My armchair solution to this problem is to reform rent control.
The new “affordable housing” rules are an interesting approach to rent control. For the new affordable housing projects, the rent is set at some low price, but only as long as the resident has an income within 2 times the limit to qualify for that rate. And I think the rates adjust over time to account for inflation. Once the resident’s income goes above the limit, then the unit’s rent goes to “market rate.” I heard about this in a presentation hosted by the city, and the city planner said the residents at that point typically have enough money that they want to move to another location, anyway. But this does not apply to pre-1979 properties.
One problem with the equity of rent control and Proposition 13 is that they are not indexed to the income of the resident. Your mother dies and leaves you a house, and you inherit her 1975 tax rate, even if you are a super-rich investment banker. You can’t do much to the property, though, because “new construction” will trigger a reassessment. So, the best thing for you is to rent it out as a low-density rent-controlled slum, and keep the fundamental supply/demand imbalance intact.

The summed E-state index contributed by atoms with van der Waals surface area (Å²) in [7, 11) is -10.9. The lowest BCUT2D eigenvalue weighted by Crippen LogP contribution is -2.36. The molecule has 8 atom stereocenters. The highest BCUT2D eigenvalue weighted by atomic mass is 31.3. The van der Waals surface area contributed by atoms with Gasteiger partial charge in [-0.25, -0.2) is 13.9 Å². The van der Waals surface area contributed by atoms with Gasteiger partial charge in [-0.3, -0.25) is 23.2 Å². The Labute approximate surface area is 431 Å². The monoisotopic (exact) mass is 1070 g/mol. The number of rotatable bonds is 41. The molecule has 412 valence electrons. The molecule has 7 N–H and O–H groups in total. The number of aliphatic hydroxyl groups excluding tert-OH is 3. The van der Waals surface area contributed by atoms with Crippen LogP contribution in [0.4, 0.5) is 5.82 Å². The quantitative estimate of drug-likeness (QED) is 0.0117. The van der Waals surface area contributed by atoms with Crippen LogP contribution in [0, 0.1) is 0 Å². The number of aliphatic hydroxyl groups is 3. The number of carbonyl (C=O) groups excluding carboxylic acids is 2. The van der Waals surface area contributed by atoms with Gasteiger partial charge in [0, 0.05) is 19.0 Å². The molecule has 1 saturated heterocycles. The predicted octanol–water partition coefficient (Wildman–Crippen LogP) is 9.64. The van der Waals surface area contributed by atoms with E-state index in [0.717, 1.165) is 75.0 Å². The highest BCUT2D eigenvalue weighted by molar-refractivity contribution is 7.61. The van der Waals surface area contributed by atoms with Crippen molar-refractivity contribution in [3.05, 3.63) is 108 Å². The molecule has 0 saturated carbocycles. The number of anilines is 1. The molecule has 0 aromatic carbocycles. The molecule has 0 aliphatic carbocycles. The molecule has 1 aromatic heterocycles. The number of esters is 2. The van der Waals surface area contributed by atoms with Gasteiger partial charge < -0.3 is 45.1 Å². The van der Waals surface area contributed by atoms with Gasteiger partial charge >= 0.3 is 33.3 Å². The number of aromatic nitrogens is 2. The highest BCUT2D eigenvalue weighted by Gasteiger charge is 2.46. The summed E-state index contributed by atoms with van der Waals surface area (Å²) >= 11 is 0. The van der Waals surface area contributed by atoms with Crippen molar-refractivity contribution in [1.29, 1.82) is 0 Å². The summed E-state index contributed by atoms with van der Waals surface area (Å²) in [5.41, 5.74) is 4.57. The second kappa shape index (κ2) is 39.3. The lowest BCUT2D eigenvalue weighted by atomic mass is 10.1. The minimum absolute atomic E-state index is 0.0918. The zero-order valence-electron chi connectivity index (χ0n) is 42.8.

It would be good, both for tax revenue and for social justice, for the taxes and rent controls to take into account the resident’s ability to pay. But doing anything to those laws would draw out the NIMBYs like nothing else, and formulas that are too complicated would themselves be an unfair tax.